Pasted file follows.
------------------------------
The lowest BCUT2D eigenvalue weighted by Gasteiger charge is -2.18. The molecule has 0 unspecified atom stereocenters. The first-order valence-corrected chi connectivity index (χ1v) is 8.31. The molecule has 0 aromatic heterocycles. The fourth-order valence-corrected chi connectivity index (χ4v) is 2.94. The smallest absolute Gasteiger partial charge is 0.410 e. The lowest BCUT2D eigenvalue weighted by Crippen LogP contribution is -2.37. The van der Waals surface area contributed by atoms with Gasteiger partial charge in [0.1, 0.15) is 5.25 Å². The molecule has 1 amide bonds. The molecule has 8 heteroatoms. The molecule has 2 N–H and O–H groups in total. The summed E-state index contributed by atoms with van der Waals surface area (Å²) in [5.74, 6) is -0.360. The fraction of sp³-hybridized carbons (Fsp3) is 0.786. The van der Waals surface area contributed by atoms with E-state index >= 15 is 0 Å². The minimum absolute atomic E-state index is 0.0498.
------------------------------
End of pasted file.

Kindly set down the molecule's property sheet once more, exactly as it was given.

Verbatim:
The lowest BCUT2D eigenvalue weighted by Gasteiger charge is -2.18. The molecule has 0 unspecified atom stereocenters. The first-order valence-corrected chi connectivity index (χ1v) is 8.31. The molecule has 0 aromatic heterocycles. The fourth-order valence-corrected chi connectivity index (χ4v) is 2.94. The smallest absolute Gasteiger partial charge is 0.410 e. The lowest BCUT2D eigenvalue weighted by Crippen LogP contribution is -2.37. The van der Waals surface area contributed by atoms with Gasteiger partial charge in [0.1, 0.15) is 5.25 Å². The molecule has 1 amide bonds. The molecule has 8 heteroatoms. The molecule has 2 N–H and O–H groups in total. The summed E-state index contributed by atoms with van der Waals surface area (Å²) in [5.74, 6) is -0.360. The fraction of sp³-hybridized carbons (Fsp3) is 0.786. The van der Waals surface area contributed by atoms with E-state index >= 15 is 0 Å². The minimum absolute atomic E-state index is 0.0498.